ENDANGERED RAINFOREST SPECIES: CHIMPS AND BONOBOS

Bonobos. Photo:<a href="http://www.flickr.com/photos/jason_coleman/2349335775/">Jason Coleman</a>

Bonobos. Photo:Jason Coleman/Flickr





Endangered Apes: The Chimpanzee And The Bonobo

People tend to think of the chimpanzee as being a cute, and rather small, humanlike animal. That misconception is no doubt owed to the fact that baby and juvenile chimps make most of the species’ frequent television appearances. In fact, an adult male chimp, at well over 5 (1.5m) feet tall and weighing as much as 150 pounds (70kg) is far stronger than an adult male human, not necessarily playful, and quite dangerous if provoked.

Chimps live in and near the fast-disappearing rainforests of western and central Africa. They are listed as an Endangered species, with a population of perhaps 250,000 remaining, down from the 1 to 2 million of the apes that roamed the forests of 25 African countries at the turn of the 20th century.

Chimps live in mixed groups of adult males and females and their offspring. The adult males frequently struggle with one another for dominance, often forming alliances as they do so. The females also work out a status order or hierarchy among themselves. Sexually receptive females will usually mate with several males in their group.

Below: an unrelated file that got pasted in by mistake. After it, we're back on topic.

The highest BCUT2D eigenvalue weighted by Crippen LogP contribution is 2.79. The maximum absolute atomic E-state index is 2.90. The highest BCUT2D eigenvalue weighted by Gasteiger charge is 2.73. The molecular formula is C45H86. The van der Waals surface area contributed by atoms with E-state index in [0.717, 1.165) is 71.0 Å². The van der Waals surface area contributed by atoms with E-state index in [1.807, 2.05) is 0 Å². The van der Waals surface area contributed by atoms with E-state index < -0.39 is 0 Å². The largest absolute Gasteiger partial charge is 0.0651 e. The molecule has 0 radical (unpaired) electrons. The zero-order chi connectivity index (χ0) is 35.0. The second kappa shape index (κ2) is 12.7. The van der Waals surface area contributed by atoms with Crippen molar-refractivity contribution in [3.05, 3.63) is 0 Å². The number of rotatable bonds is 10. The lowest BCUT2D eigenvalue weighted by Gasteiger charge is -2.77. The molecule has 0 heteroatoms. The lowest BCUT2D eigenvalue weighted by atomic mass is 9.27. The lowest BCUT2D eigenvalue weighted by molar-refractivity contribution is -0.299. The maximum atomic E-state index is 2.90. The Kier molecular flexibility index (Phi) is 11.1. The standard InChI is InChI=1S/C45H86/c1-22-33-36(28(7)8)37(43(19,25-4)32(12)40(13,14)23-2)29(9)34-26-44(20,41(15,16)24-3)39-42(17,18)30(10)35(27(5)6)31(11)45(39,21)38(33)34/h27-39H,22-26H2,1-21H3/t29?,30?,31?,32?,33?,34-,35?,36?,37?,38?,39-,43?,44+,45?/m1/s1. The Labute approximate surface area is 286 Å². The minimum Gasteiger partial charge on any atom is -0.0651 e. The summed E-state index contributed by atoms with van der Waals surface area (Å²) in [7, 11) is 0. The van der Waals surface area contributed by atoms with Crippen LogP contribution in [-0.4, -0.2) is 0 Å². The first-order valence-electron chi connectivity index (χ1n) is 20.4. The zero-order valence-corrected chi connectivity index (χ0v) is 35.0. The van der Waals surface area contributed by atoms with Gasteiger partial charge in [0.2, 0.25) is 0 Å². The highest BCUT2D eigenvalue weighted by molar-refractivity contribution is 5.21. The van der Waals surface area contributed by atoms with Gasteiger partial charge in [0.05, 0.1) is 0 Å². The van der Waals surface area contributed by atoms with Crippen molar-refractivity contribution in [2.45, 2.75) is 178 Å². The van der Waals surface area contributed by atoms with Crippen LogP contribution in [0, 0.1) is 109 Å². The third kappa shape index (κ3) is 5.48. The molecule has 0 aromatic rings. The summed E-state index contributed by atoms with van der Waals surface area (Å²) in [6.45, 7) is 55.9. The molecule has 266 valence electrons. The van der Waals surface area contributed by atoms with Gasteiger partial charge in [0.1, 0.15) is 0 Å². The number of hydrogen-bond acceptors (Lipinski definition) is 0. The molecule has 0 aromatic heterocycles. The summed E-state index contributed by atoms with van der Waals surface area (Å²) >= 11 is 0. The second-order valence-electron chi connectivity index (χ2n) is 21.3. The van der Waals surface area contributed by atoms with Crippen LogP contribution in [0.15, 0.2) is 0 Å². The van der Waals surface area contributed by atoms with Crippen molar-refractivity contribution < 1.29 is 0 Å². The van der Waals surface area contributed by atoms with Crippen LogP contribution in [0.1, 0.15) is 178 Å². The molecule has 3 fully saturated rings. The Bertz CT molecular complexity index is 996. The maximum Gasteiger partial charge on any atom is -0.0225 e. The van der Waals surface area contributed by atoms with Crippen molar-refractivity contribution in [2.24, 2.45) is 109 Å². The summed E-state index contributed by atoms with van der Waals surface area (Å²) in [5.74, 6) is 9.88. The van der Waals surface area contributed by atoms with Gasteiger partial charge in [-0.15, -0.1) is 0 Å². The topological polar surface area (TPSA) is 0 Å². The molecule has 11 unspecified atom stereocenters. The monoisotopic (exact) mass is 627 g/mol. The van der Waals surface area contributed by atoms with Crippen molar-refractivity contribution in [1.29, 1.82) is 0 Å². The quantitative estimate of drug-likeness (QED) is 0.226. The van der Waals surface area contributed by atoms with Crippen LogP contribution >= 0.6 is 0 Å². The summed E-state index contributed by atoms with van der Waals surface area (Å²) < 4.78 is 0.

Chimpanzees have been documented making and using a variety of tools for gathering or eating food. Male chimps have also been seen hunting monkeys and other animals, as well as forming “war parties” to attack and kill members of neighboring bands of chimpanzees. See a short video about chimpanzee tool use.

Endangered Rainforest Bonobos

Appearance wise, there is not a great deal of difference between the bonobo, or “gracile chimpanzee” (Pan paniscus) and the common chimpanzee. The bonobo is a bit slighter of frame, hence the “gracile” description.

But in behavior, the two species could hardly be more different. Bonobos have famously been described as lovers rather than fighters. Males neither dominate the females nor make war on neighboring groups of bonobos. Instead, according to scientific observers, they seem to channel most of their excess energy into frequent, and promiscuous, sexual activity.

Perhaps 50,000 bonobos remain in a single, but sizable, area of Congo. The threats to bonobos are the same as those to common chimpanzees and gorillas: habitat destruction, illegal market hunting and human diseases such as the Ebola virus.


SEE: A MAP OF WHERE THE BONOBO LIVES
READ:WHERE DO CHIMPS LIVE?
READ:WHAT DO CHIMPS EAT?
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